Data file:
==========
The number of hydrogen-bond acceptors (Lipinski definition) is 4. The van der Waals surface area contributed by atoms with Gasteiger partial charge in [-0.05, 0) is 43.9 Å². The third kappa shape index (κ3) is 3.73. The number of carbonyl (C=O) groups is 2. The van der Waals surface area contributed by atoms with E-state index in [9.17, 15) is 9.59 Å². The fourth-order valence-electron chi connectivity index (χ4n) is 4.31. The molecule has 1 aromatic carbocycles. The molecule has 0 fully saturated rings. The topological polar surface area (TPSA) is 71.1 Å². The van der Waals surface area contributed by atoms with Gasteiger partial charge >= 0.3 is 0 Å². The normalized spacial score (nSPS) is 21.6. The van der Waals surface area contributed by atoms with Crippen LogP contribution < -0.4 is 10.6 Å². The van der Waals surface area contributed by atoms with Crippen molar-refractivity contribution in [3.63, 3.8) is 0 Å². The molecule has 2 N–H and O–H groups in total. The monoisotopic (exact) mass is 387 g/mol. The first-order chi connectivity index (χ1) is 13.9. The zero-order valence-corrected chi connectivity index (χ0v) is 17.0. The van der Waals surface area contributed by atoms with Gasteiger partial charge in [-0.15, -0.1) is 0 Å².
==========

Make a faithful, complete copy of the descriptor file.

The number of hydrogen-bond acceptors (Lipinski definition) is 4. The van der Waals surface area contributed by atoms with Gasteiger partial charge in [-0.05, 0) is 43.9 Å². The third kappa shape index (κ3) is 3.73. The number of carbonyl (C=O) groups is 2. The van der Waals surface area contributed by atoms with E-state index in [9.17, 15) is 9.59 Å². The fourth-order valence-electron chi connectivity index (χ4n) is 4.31. The molecule has 1 aromatic carbocycles. The molecule has 0 fully saturated rings. The topological polar surface area (TPSA) is 71.1 Å². The van der Waals surface area contributed by atoms with Gasteiger partial charge >= 0.3 is 0 Å². The normalized spacial score (nSPS) is 21.6. The van der Waals surface area contributed by atoms with Crippen LogP contribution < -0.4 is 10.6 Å². The van der Waals surface area contributed by atoms with Crippen molar-refractivity contribution in [3.63, 3.8) is 0 Å². The molecule has 2 N–H and O–H groups in total. The monoisotopic (exact) mass is 387 g/mol. The first-order chi connectivity index (χ1) is 13.9. The zero-order valence-corrected chi connectivity index (χ0v) is 17.0. The van der Waals surface area contributed by atoms with Gasteiger partial charge in [-0.15, -0.1) is 0 Å².